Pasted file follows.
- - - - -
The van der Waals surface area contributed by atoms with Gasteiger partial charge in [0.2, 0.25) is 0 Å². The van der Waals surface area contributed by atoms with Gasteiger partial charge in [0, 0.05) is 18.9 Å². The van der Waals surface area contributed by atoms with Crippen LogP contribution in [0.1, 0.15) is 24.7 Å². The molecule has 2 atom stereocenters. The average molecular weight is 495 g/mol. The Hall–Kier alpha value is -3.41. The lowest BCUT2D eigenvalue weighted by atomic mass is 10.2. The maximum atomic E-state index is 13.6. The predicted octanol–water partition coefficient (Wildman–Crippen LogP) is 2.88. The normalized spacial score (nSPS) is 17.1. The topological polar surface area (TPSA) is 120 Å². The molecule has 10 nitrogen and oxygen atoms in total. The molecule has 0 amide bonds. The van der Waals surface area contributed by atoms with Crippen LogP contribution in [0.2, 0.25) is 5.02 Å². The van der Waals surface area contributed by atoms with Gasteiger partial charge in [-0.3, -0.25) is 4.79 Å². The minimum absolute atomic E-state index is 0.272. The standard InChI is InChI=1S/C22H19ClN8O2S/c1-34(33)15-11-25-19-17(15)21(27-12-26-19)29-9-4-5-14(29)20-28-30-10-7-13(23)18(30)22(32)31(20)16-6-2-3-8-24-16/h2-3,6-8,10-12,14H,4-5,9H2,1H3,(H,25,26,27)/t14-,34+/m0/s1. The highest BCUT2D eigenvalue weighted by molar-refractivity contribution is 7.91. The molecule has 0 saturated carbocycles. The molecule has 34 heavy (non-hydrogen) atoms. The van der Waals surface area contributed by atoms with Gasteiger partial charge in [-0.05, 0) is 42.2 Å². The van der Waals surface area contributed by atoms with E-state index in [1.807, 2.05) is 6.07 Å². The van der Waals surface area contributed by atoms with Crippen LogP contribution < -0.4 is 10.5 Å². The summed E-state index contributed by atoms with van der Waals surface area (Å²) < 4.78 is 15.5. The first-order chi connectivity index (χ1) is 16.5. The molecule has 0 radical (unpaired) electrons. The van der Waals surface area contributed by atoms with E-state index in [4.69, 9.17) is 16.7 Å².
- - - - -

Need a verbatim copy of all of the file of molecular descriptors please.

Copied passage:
The van der Waals surface area contributed by atoms with Gasteiger partial charge in [0.2, 0.25) is 0 Å². The van der Waals surface area contributed by atoms with Gasteiger partial charge in [0, 0.05) is 18.9 Å². The van der Waals surface area contributed by atoms with Crippen LogP contribution in [0.1, 0.15) is 24.7 Å². The molecule has 2 atom stereocenters. The average molecular weight is 495 g/mol. The Hall–Kier alpha value is -3.41. The lowest BCUT2D eigenvalue weighted by atomic mass is 10.2. The maximum atomic E-state index is 13.6. The predicted octanol–water partition coefficient (Wildman–Crippen LogP) is 2.88. The normalized spacial score (nSPS) is 17.1. The topological polar surface area (TPSA) is 120 Å². The molecule has 10 nitrogen and oxygen atoms in total. The molecule has 0 amide bonds. The van der Waals surface area contributed by atoms with Crippen LogP contribution in [0.2, 0.25) is 5.02 Å². The van der Waals surface area contributed by atoms with Gasteiger partial charge in [-0.3, -0.25) is 4.79 Å². The minimum absolute atomic E-state index is 0.272. The standard InChI is InChI=1S/C22H19ClN8O2S/c1-34(33)15-11-25-19-17(15)21(27-12-26-19)29-9-4-5-14(29)20-28-30-10-7-13(23)18(30)22(32)31(20)16-6-2-3-8-24-16/h2-3,6-8,10-12,14H,4-5,9H2,1H3,(H,25,26,27)/t14-,34+/m0/s1. The highest BCUT2D eigenvalue weighted by molar-refractivity contribution is 7.91. The molecule has 0 saturated carbocycles. The molecule has 34 heavy (non-hydrogen) atoms. The van der Waals surface area contributed by atoms with Gasteiger partial charge in [-0.05, 0) is 42.2 Å². The van der Waals surface area contributed by atoms with E-state index in [1.807, 2.05) is 6.07 Å². The van der Waals surface area contributed by atoms with Crippen LogP contribution < -0.4 is 10.5 Å². The summed E-state index contributed by atoms with van der Waals surface area (Å²) < 4.78 is 15.5. The first-order chi connectivity index (χ1) is 16.5. The molecule has 0 radical (unpaired) electrons. The van der Waals surface area contributed by atoms with E-state index in [4.69, 9.17) is 16.7 Å².